Artificial intelligence is increasingly becoming the tool of choice for many email marketers, who find data-driven personalization can boost both subject lines and full messages.
Contemplating where to employ artificial intelligence?
Email may be the right choice, because it can add a lot of value to messages—whether or not you’re going all in. Even AI that helps decide the subject line can really stand out.
Among the tactics AI is enabling:
A data-based decider of the basics. Your association probably already uses basic email tactics, such as A/B testing of subject lines and send time. While Practical Ecommerce’s Carolyn Nye said AI can help tweak these processes in an intelligent way, it isn’t a full replacement for a human being. “The lesson is that AI is powerful, but it requires human intervention to set rules, such as the frequency in a short time frame,” Nye said.
A data-savvy copy editor. Recently, financial services giant JPMorgan Chase has been using a tool called Persado to help maximize its direct-response emails. Chief Marketing Officer Kristin Lemkau noted that the company’s approach has led to less gut-checking by marketing officials. “It kind of starts to take away the era of the CMO making the almighty, subjective call,” Lemkau told The Wall Street Journal. “You still have to have a point of view, but on writing copy, it would be nice to just nail it.”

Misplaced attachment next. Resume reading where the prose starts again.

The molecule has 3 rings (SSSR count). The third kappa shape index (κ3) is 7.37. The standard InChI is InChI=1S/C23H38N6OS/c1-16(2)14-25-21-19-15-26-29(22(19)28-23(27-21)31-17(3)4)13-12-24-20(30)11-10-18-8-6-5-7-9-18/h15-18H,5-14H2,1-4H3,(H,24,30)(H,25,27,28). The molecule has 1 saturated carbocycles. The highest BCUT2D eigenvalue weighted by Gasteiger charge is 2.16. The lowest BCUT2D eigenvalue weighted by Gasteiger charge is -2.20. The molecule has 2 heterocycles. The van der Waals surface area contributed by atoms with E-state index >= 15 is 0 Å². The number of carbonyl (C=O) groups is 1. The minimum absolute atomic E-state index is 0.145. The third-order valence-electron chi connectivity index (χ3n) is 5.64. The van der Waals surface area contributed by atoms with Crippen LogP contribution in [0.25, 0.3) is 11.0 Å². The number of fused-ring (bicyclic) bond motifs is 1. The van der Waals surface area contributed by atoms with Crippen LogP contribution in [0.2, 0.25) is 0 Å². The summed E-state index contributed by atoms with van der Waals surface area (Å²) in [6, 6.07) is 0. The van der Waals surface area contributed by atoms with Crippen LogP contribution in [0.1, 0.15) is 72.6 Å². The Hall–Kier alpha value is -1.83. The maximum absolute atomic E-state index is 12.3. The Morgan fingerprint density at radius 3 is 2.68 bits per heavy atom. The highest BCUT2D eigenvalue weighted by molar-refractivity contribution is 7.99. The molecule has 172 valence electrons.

Contextually personalized content. It’s not just about a good subject line—it’s quite often about content that matters to the readers. On its blog, Aishwarya Ashok of the business intelligence firm G2 made the case that you can deepen the relationship with readers through content built to their specifications. “Dynamic content techniques will help you target subscribers at a level that’s relevant to them based on their demographics and psychographics, as well as behavioral data like interests, actions, past preferences, geolocation, active times, and so on,” she wrote.
But whatever you try with AI and email, be sure that it makes sense as part of a larger strategy.
As Amith Nagarajan, chairman of the AI-driven newsletter platform Rasa.io, explained in an Associations Now interview earlier this year, it’s important not to put AI at the center of your technology work, but on the peripherals.
“The problem is that since changing existing processes has so many issues, you end up spending more time on politics, systems integration, and other things that don’t advance your organization’s ability to learn about AI and its applications in real time,” he said.